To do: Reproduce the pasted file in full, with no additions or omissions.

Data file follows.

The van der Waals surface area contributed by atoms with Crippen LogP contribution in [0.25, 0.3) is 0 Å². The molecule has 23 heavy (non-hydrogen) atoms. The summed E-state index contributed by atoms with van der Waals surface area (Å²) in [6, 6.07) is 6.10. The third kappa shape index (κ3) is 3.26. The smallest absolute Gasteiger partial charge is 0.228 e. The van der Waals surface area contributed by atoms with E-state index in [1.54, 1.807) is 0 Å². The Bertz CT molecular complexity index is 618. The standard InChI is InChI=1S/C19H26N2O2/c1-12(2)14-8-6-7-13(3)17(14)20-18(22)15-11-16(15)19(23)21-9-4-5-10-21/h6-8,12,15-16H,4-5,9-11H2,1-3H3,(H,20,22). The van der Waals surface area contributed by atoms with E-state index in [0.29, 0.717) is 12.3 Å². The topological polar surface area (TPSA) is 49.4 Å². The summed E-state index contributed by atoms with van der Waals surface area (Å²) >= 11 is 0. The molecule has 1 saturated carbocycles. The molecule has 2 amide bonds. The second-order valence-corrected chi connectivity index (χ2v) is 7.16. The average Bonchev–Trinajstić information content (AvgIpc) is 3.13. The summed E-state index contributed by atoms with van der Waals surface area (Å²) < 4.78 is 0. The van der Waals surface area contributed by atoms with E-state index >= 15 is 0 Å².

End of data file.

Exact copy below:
The van der Waals surface area contributed by atoms with Crippen LogP contribution in [0.25, 0.3) is 0 Å². The molecule has 23 heavy (non-hydrogen) atoms. The summed E-state index contributed by atoms with van der Waals surface area (Å²) in [6, 6.07) is 6.10. The third kappa shape index (κ3) is 3.26. The smallest absolute Gasteiger partial charge is 0.228 e. The van der Waals surface area contributed by atoms with E-state index in [1.54, 1.807) is 0 Å². The Bertz CT molecular complexity index is 618. The standard InChI is InChI=1S/C19H26N2O2/c1-12(2)14-8-6-7-13(3)17(14)20-18(22)15-11-16(15)19(23)21-9-4-5-10-21/h6-8,12,15-16H,4-5,9-11H2,1-3H3,(H,20,22). The van der Waals surface area contributed by atoms with E-state index in [0.29, 0.717) is 12.3 Å². The topological polar surface area (TPSA) is 49.4 Å². The summed E-state index contributed by atoms with van der Waals surface area (Å²) >= 11 is 0. The molecule has 1 saturated carbocycles. The molecule has 2 amide bonds. The second-order valence-corrected chi connectivity index (χ2v) is 7.16. The average Bonchev–Trinajstić information content (AvgIpc) is 3.13. The summed E-state index contributed by atoms with van der Waals surface area (Å²) < 4.78 is 0. The van der Waals surface area contributed by atoms with E-state index >= 15 is 0 Å².